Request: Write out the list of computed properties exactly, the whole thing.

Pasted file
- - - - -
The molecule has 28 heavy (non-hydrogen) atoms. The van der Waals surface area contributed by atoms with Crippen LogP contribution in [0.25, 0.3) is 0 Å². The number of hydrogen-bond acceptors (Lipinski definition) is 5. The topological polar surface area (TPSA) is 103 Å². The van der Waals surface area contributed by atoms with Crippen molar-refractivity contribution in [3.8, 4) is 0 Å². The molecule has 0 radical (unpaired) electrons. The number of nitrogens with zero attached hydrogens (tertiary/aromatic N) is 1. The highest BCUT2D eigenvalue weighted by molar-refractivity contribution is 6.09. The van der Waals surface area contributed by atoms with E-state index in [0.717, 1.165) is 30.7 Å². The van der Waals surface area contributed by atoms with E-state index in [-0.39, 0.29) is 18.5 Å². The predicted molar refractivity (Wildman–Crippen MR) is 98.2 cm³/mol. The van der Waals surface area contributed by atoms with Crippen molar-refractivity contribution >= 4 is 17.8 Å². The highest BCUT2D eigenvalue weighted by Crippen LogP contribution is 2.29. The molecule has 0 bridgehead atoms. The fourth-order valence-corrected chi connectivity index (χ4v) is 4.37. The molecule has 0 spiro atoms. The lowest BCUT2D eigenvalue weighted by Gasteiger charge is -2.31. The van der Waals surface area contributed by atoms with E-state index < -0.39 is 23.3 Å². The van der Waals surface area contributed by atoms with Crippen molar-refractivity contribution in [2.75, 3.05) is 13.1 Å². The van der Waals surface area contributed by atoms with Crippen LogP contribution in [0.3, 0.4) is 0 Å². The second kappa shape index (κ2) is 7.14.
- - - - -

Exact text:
The molecule has 28 heavy (non-hydrogen) atoms. The van der Waals surface area contributed by atoms with Crippen LogP contribution in [0.25, 0.3) is 0 Å². The number of hydrogen-bond acceptors (Lipinski definition) is 5. The topological polar surface area (TPSA) is 103 Å². The van der Waals surface area contributed by atoms with Crippen molar-refractivity contribution in [3.8, 4) is 0 Å². The molecule has 0 radical (unpaired) electrons. The number of nitrogens with zero attached hydrogens (tertiary/aromatic N) is 1. The highest BCUT2D eigenvalue weighted by molar-refractivity contribution is 6.09. The van der Waals surface area contributed by atoms with E-state index in [0.717, 1.165) is 30.7 Å². The van der Waals surface area contributed by atoms with E-state index in [-0.39, 0.29) is 18.5 Å². The predicted molar refractivity (Wildman–Crippen MR) is 98.2 cm³/mol. The van der Waals surface area contributed by atoms with Crippen molar-refractivity contribution >= 4 is 17.8 Å². The highest BCUT2D eigenvalue weighted by Crippen LogP contribution is 2.29. The molecule has 0 bridgehead atoms. The fourth-order valence-corrected chi connectivity index (χ4v) is 4.37. The molecule has 0 spiro atoms. The lowest BCUT2D eigenvalue weighted by Gasteiger charge is -2.31. The van der Waals surface area contributed by atoms with E-state index < -0.39 is 23.3 Å². The van der Waals surface area contributed by atoms with Crippen molar-refractivity contribution in [2.75, 3.05) is 13.1 Å². The van der Waals surface area contributed by atoms with Crippen LogP contribution in [0.3, 0.4) is 0 Å². The second kappa shape index (κ2) is 7.14.